Could Spotify and other music streaming services answer their musician critics by changing the way they calculate their payouts? The debate about whether these companies should switch to a “user-centric” model is growing in volume in 2015.
What does it mean? Currently, streaming services gather their subscription (and where applicable, advertising) revenues, count up the total number of streams each month, and divide the money up on a pro-rata basis. The more streams your music gets, the bigger share you get – well, the rightsholders representing you get – of the payouts pot.
The brewing argument is that this system favours the biggest artists with the most streams, and penalises emerging or niche artists. The reasoning goes like this: even if you pay £9.99 to Spotify and only stream Iron Maiden for the entire month, the £7 of your subscription that gets paid out to rightsholders won’t all be heading their way – it’ll be going to One Direction and Calvin Harris and Hozier and… you get the idea.
An alternative “user-centric” model would split each user’s subscription (or associated ad revenues) only between the rightsholders for the songs that they actually listen to. The argument has been made persuasively in a blog post by musician and startup founder Sharky Laguana, which is doing the rounds of the industry today:
“It’s like you bought a CD and the store told you that you had to listen to it 1,000 times, or they will give your money to Nickelback. That’s fucked up.”
Laguana wants a shift to a user-centric model – he calls it Subscriber Share – and is calling for a ‘silent protest’ by music fans in September, where they would turn their volume down and stream bands they like round the clock, to make a point. His full post is well worth reading.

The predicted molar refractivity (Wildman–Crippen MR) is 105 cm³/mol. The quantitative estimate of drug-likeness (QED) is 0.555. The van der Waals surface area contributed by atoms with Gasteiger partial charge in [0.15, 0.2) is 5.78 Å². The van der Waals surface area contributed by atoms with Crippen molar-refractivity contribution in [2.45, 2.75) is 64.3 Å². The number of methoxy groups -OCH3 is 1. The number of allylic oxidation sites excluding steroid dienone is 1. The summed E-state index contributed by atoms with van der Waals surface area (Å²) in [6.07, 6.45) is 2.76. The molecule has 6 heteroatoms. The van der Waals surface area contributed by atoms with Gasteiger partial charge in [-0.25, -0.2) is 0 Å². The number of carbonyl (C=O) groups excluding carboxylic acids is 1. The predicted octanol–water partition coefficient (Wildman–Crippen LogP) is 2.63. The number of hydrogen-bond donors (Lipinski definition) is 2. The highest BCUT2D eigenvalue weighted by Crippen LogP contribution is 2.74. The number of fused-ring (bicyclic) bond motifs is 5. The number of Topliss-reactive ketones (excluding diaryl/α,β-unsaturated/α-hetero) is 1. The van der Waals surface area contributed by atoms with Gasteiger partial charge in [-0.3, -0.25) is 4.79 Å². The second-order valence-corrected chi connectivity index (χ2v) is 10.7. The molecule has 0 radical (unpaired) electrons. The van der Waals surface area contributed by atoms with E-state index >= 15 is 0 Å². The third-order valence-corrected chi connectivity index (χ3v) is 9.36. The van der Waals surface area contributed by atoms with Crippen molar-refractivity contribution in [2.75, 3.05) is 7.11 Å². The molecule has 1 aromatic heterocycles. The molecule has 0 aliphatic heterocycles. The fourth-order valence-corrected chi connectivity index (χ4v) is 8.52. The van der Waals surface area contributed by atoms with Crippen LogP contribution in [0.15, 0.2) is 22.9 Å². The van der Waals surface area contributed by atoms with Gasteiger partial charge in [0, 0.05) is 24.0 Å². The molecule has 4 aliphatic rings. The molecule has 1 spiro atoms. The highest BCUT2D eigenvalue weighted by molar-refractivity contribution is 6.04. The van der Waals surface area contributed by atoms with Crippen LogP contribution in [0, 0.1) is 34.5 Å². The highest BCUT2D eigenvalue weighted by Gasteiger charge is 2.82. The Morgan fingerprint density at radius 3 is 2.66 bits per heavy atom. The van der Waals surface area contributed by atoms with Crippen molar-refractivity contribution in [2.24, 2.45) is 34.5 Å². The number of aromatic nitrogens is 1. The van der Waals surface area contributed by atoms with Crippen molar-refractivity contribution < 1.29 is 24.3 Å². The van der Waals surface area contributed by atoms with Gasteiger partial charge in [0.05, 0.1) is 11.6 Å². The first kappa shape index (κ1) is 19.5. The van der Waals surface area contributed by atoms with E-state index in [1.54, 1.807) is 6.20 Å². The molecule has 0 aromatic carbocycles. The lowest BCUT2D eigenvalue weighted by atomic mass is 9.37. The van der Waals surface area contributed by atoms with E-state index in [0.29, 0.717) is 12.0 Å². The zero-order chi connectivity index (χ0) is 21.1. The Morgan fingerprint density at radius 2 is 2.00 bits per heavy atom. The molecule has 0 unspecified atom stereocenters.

The blog post follows a similar call from industry consultant Mark Mulligan earlier in the month:
“Make no mistake, this model will be very difficult to license and the vested interests would likely resist it. But until we get to scale with subscriptions, we need to explore all ways of ensuring revenues are distributed on as equitable a basis as possible. This approach won’t fix all the artist-income ills of streaming but it will help smooth the transition.”
The logic is persuasive, because it’s emerging and niche artists who are the most worried about how they survive the transition from a sales to a streaming world. If bands with thousands rather than tens of millions of fans got a bigger share of their listeners’ subscriptions, it might provide a more sustainable income for them.
Is the faith in this model misplaced, though? The current debate and Laguana’s post stirred memories of a couple of research studies conducted in Scandinavia in 2014 using data from WiMP, the streaming service that has since been acquired by Jay-Z and rebranded as Tidal.
WiMP provided two researchers in Norway and Denmark with anonymous usage data, so they could explore whether switching to user-centric payouts would make a big difference to the way streaming payouts were split.
The first study came from the Clouds & Concerts project at the University of Oslo: User-Centric Settlement for Music Streaming (PDF), written by associate professor Arnt Maasø, who later co-presented the research with WiMP’s Kjartan Slette at the SXSW conference in March 2014.
Maasø used data of streams by all WiMP users in August 2012 and August 2013, concluding that while some genres like jazz and classical would benefit under a user-centric model, the bigger picture wasn’t so different from the status quo – although there were benefits for local artists in a country like Norway: